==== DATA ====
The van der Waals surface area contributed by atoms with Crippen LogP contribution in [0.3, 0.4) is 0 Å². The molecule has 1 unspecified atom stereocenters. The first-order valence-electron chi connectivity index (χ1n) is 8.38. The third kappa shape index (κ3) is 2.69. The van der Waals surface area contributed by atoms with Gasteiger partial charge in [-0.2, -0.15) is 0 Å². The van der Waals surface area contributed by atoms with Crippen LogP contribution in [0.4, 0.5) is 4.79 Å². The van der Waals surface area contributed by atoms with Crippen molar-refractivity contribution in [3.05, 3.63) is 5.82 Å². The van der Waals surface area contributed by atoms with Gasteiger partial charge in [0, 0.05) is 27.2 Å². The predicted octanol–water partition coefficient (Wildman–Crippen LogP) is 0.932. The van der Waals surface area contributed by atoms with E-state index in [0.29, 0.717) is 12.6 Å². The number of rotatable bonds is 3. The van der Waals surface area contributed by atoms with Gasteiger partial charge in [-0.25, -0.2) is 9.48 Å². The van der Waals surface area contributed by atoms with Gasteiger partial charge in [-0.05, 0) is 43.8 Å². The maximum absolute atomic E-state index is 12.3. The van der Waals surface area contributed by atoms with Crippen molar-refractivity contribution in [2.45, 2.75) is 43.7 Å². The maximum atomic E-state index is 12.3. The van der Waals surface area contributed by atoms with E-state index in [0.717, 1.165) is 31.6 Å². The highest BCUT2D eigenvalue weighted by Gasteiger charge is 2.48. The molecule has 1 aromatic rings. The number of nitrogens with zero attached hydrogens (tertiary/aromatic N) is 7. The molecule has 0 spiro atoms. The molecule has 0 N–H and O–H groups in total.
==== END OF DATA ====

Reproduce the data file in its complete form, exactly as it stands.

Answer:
The van der Waals surface area contributed by atoms with Crippen LogP contribution in [0.3, 0.4) is 0 Å². The molecule has 1 unspecified atom stereocenters. The first-order valence-electron chi connectivity index (χ1n) is 8.38. The third kappa shape index (κ3) is 2.69. The van der Waals surface area contributed by atoms with Gasteiger partial charge in [-0.2, -0.15) is 0 Å². The van der Waals surface area contributed by atoms with Crippen LogP contribution in [0.4, 0.5) is 4.79 Å². The van der Waals surface area contributed by atoms with Crippen molar-refractivity contribution in [3.05, 3.63) is 5.82 Å². The van der Waals surface area contributed by atoms with Gasteiger partial charge in [0, 0.05) is 27.2 Å². The predicted octanol–water partition coefficient (Wildman–Crippen LogP) is 0.932. The van der Waals surface area contributed by atoms with E-state index in [0.29, 0.717) is 12.6 Å². The number of rotatable bonds is 3. The van der Waals surface area contributed by atoms with Gasteiger partial charge in [-0.25, -0.2) is 9.48 Å². The van der Waals surface area contributed by atoms with Gasteiger partial charge in [-0.05, 0) is 43.8 Å². The maximum absolute atomic E-state index is 12.3. The van der Waals surface area contributed by atoms with Crippen molar-refractivity contribution in [2.45, 2.75) is 43.7 Å². The maximum atomic E-state index is 12.3. The van der Waals surface area contributed by atoms with E-state index in [0.717, 1.165) is 31.6 Å². The highest BCUT2D eigenvalue weighted by Gasteiger charge is 2.48. The molecule has 1 aromatic rings. The number of nitrogens with zero attached hydrogens (tertiary/aromatic N) is 7. The molecule has 0 spiro atoms. The molecule has 0 N–H and O–H groups in total.